Though many are surprised at Carly Fiorina’s quickly building momentum, I am not. She’s the kind of person who connects with people, both on the stump and in personal conversation. She has based her public policy on principle but with the compassion common to the American character.
As a woman, Mrs. Fiorina delivers a message that every woman candidate should make, and she makes it courageously without being rattled by reporters waiting for a gaff.
Her 43-minute interview on Yahoo News on May 4 with Katie Couric was remarkable for the way the candidate handled questions on her record at Hewlett-Packard, the economy, foreign policy, climate change, abortion, immigration, the lack of female CEOs, workplace diversity, religious freedom, marriage, terrorism and the recent unrest in Baltimore. Her answers were fresh and substantive, and most of all, Mrs. Fiorina did not flinch at Ms. Couric’s probing of her social conservative convictions.
When pressed about the GOP “gender gap” and “extremism” about abortion, Mrs. Fiorina turned the table on Ms. Couric by asking if she knows what the Democrats’ position is. Mrs. Fiorina said: “The Democrats’ policy is that any abortion, any time, for any reason, at any point in a woman’s pregnancy, right up until the last minute, should be paid for by the taxpayer. How do you feel about that? Most women are horrified.”
Her poise under fire comes, in part, from her years at Hewlett-Packard, years that brought her great acclaim as well as the challenge of controversy. She persevered not only through the trials of corporate politics but also through the challenge of cancer, which she overcame as well. She is not just a survivor but a woman uniquely prepared for leadership on the national stage.
As a political candidate, Mrs. Fiorina has a different kind of presence, perhaps because she has joined the race as a relative outsider. She never shakes her fist to prove a point. Rather, she talks about principles and process, about how to take Americans where we need to go and to actually arrive rather than continuing to spin our wheels in muddy promises.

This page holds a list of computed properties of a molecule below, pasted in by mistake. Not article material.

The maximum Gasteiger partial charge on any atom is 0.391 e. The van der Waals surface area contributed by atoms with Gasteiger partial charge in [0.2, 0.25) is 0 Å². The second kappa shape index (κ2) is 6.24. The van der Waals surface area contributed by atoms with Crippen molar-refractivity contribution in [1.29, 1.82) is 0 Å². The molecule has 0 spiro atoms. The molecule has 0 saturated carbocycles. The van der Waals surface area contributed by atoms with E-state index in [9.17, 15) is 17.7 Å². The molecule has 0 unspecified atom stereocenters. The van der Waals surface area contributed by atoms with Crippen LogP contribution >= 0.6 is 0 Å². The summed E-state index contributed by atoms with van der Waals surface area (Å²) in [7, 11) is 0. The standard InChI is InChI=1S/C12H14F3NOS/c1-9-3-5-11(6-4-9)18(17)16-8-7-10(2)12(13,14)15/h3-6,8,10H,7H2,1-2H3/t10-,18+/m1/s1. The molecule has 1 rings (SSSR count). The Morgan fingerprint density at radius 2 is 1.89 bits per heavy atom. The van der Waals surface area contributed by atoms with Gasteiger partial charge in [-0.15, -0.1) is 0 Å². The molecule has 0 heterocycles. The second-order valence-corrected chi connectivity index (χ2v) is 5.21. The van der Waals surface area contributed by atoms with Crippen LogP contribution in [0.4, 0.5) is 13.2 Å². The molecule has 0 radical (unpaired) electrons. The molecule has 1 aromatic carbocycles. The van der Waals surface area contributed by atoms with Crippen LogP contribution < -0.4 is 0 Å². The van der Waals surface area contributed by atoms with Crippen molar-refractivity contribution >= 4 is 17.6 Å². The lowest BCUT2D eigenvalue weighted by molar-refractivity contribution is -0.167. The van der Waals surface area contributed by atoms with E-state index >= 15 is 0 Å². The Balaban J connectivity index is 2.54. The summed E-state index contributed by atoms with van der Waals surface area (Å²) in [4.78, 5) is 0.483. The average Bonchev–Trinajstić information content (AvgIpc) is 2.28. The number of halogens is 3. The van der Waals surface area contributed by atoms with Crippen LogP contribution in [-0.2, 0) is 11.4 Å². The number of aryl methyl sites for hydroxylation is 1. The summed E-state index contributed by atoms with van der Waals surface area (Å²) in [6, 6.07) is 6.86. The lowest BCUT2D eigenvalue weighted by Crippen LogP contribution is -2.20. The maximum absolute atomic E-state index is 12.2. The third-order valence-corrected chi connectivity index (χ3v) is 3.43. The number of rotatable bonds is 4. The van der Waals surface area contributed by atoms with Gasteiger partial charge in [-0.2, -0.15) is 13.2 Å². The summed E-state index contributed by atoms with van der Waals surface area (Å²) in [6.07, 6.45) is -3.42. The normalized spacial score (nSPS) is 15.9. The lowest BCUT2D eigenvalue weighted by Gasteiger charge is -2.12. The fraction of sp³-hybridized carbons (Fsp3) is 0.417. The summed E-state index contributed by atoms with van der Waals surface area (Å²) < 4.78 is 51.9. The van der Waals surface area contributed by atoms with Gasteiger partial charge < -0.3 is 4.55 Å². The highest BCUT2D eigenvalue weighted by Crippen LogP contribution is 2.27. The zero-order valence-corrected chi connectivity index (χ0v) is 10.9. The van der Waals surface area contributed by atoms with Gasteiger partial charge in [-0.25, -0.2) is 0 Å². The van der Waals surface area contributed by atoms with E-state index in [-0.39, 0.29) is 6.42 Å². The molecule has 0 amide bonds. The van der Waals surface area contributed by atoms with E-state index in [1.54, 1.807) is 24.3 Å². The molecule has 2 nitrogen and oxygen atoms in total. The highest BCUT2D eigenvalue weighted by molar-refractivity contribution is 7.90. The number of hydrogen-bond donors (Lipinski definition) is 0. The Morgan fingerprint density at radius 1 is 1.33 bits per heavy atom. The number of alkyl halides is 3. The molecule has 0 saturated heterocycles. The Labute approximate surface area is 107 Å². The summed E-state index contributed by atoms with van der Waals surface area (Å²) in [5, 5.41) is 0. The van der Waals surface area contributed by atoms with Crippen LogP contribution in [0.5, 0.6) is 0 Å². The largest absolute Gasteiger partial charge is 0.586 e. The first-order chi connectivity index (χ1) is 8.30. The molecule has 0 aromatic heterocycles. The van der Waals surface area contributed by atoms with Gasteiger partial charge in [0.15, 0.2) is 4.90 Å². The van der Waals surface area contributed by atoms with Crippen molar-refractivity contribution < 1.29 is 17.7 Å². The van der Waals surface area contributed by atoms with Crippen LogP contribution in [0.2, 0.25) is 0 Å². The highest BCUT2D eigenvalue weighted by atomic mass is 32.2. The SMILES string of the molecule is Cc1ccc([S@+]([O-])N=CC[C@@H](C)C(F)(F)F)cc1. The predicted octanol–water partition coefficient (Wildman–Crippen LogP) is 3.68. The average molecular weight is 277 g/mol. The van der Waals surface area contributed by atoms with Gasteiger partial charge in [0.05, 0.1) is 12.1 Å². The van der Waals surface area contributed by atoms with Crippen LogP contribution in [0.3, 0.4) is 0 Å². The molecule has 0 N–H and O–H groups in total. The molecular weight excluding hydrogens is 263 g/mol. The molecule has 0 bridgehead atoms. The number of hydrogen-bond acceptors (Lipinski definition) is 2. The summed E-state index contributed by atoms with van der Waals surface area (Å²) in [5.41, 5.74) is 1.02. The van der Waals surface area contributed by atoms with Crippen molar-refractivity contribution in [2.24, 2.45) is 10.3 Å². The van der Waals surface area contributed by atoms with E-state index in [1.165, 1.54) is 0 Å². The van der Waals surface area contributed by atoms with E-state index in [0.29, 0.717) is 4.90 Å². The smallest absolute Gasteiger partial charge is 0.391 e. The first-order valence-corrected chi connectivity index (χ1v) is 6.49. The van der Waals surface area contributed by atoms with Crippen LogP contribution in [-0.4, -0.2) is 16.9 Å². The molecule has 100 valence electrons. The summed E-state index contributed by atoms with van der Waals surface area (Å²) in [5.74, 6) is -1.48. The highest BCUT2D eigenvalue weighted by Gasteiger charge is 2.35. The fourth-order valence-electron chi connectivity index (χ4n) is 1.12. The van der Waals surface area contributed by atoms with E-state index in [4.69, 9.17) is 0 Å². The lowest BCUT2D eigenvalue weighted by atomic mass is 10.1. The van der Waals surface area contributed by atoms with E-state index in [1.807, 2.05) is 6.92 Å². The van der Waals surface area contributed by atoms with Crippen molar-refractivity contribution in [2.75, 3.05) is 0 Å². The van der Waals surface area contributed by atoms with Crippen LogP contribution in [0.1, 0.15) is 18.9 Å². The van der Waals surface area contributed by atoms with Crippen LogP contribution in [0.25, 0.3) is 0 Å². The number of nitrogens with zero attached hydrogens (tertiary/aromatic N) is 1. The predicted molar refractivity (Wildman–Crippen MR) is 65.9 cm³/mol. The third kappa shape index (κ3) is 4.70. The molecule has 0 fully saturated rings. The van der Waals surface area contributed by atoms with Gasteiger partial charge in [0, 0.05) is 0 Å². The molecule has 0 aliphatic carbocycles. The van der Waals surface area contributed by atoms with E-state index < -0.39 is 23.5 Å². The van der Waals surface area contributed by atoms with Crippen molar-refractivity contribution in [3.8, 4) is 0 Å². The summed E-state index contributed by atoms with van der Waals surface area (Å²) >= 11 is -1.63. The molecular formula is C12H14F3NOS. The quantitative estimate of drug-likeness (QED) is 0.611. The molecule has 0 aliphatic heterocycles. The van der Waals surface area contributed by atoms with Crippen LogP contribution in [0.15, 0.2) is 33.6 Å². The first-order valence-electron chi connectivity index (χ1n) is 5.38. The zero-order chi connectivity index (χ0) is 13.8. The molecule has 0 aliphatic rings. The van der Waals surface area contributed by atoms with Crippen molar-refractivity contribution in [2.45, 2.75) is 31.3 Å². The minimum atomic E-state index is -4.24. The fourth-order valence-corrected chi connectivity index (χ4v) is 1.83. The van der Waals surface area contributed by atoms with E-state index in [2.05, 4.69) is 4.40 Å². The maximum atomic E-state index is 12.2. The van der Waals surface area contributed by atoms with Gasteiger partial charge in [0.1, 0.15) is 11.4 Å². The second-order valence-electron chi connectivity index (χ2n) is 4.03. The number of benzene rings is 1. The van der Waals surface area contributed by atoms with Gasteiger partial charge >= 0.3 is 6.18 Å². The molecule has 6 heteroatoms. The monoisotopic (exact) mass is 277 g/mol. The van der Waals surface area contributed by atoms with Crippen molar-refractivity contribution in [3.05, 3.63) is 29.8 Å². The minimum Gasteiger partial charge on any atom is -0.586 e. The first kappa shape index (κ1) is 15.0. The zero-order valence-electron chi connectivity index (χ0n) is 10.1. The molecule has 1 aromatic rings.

When asked by Megyn Kelly on Fox News (Feb. 26) if life begins at conception, she answered, “Yes,” then turned to the science that has proven the beginning of life: “The DNA in a zygote is the same DNA as the day you die.”
Ms. Kelly brought up in-vitro fertilization and Mrs. Fiorina expressed her concern that such techniques are leading to the cloning of babies to suit parental desires. “That goes too far in my personal opinion,” she said.
Then, unprompted, she went further by saying that rather than focusing on the extremes of the abortion question, we should pay attention to the “common ground” that the majority of Americans agree upon — “that abortion for any reason after five months is wrong so let’s take that common ground.”
Mrs. Fiorina’s public support for the Pain-Capable Unborn Child Protection Act (HR 36) could not come at a better time. Delayed since January, the bill finally passed the House of Representatives on Wednesday.
In both interviews, Mrs. Fiorina stressed the need to respect those who disagree, but where there is common ground it should be claimed. Her views are far from Hillary Clinton’s recent argument that “deep-seated cultural codes, religious beliefs and structural biases have to be changed” to protect abortion on demand.
During the midterm campaign, Mrs. Clinton attacked Joni Ernst, then-GOP candidate for Senate in Iowa. Joni is a mother, veteran, longtime public servant and, like half of the women in this country, pro-life. At a campaign event for Mrs. Ernst’s male opponent, Mrs. Clinton said, “It is not enough to be a woman. You have to be committed to expand rights and opportunities for all women.”
But Mrs. Ernst won the Senate seat. The 2014 midterms made it clear that abortion is dead as a weapon against pro-life candidates. Mrs. Clinton’s condescension towards Mrs. Ernst and other pro-life women was rejected in state after state where hand-picked Emily’s List candidates failed.
But this issue has not just been neutralized. Rather, the pro-life position has the potential to be the kind of issue that speaks to working-class voters, to Hispanics and to women — the kind who are tired of “not being the right kind of women” for Mrs. Clinton and her cronies.
Politics thrives on moments when there is clarity, and Mrs. Fiorina is creating that clarity in the midst of tough questioning. Candidates should learn from her by underscoring their opponents’ extremism on abortion and reframing the life issue around specific legislative proposals.
At the Susan B. Anthony List, we know Carly Fiorina because she has supported our efforts selflessly over several years. We have supported her, most notably in her California Senate race against Barbara Boxer. She’s not the only pro-life candidate in the presidential race, but we know Mrs. Fiorina, as a woman, has a special opportunity to connect with voters across the country with a message that life must always be protected.
She has already shown that she will not run and hide from questions about abortion. She will urge American voters to start where common ground already exists, namely by protecting a child at five months. Such a candidate deserves the respect and serious consideration of every voter who wants to break the political deadlock over the most important civil rights issue of our day. We expect her star to continue its rapid rise.
• Marjorie Dannenfelser is president of the Susan B. Anthony List.